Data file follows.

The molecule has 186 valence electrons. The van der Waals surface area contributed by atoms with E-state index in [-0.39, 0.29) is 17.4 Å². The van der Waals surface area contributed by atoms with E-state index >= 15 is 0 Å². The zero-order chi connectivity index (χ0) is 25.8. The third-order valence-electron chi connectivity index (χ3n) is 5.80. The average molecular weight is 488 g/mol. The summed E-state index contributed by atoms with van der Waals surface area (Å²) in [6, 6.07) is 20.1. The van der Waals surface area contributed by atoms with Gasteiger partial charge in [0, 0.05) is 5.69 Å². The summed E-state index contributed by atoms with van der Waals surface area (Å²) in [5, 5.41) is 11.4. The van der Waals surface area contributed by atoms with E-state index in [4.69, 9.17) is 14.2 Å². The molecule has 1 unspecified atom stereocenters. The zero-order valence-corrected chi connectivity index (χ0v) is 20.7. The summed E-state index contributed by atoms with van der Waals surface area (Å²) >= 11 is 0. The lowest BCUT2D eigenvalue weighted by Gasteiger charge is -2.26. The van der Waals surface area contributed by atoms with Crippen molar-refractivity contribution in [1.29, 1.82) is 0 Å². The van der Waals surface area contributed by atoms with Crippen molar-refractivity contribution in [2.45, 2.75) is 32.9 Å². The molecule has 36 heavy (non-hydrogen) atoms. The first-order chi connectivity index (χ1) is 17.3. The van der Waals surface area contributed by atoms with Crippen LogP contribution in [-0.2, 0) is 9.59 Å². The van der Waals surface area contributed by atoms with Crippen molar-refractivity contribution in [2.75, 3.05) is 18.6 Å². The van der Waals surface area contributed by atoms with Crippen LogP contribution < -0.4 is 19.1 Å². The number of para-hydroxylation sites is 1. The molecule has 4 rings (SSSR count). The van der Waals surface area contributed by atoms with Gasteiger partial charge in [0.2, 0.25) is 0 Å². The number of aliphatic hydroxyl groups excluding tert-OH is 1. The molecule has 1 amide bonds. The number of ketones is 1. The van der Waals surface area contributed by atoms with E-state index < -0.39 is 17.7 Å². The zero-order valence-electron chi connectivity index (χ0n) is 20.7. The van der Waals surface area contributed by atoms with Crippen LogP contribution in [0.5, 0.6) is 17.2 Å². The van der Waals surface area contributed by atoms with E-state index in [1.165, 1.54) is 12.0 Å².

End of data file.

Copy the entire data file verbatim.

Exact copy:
The molecule has 186 valence electrons. The van der Waals surface area contributed by atoms with E-state index in [-0.39, 0.29) is 17.4 Å². The van der Waals surface area contributed by atoms with E-state index >= 15 is 0 Å². The zero-order chi connectivity index (χ0) is 25.8. The third-order valence-electron chi connectivity index (χ3n) is 5.80. The average molecular weight is 488 g/mol. The summed E-state index contributed by atoms with van der Waals surface area (Å²) in [6, 6.07) is 20.1. The van der Waals surface area contributed by atoms with Gasteiger partial charge in [0, 0.05) is 5.69 Å². The summed E-state index contributed by atoms with van der Waals surface area (Å²) in [5, 5.41) is 11.4. The van der Waals surface area contributed by atoms with E-state index in [4.69, 9.17) is 14.2 Å². The molecule has 1 unspecified atom stereocenters. The zero-order valence-corrected chi connectivity index (χ0v) is 20.7. The summed E-state index contributed by atoms with van der Waals surface area (Å²) >= 11 is 0. The lowest BCUT2D eigenvalue weighted by Gasteiger charge is -2.26. The van der Waals surface area contributed by atoms with Crippen molar-refractivity contribution in [1.29, 1.82) is 0 Å². The van der Waals surface area contributed by atoms with Crippen molar-refractivity contribution in [2.45, 2.75) is 32.9 Å². The molecule has 36 heavy (non-hydrogen) atoms. The first-order chi connectivity index (χ1) is 17.3. The van der Waals surface area contributed by atoms with Crippen LogP contribution in [-0.2, 0) is 9.59 Å². The van der Waals surface area contributed by atoms with Crippen molar-refractivity contribution in [2.75, 3.05) is 18.6 Å². The van der Waals surface area contributed by atoms with Crippen LogP contribution < -0.4 is 19.1 Å². The number of para-hydroxylation sites is 1. The molecule has 4 rings (SSSR count). The van der Waals surface area contributed by atoms with Gasteiger partial charge in [0.2, 0.25) is 0 Å². The number of aliphatic hydroxyl groups excluding tert-OH is 1. The molecule has 1 amide bonds. The number of ketones is 1. The van der Waals surface area contributed by atoms with E-state index < -0.39 is 17.7 Å². The zero-order valence-electron chi connectivity index (χ0n) is 20.7. The van der Waals surface area contributed by atoms with Crippen LogP contribution in [0.5, 0.6) is 17.2 Å². The van der Waals surface area contributed by atoms with E-state index in [1.165, 1.54) is 12.0 Å².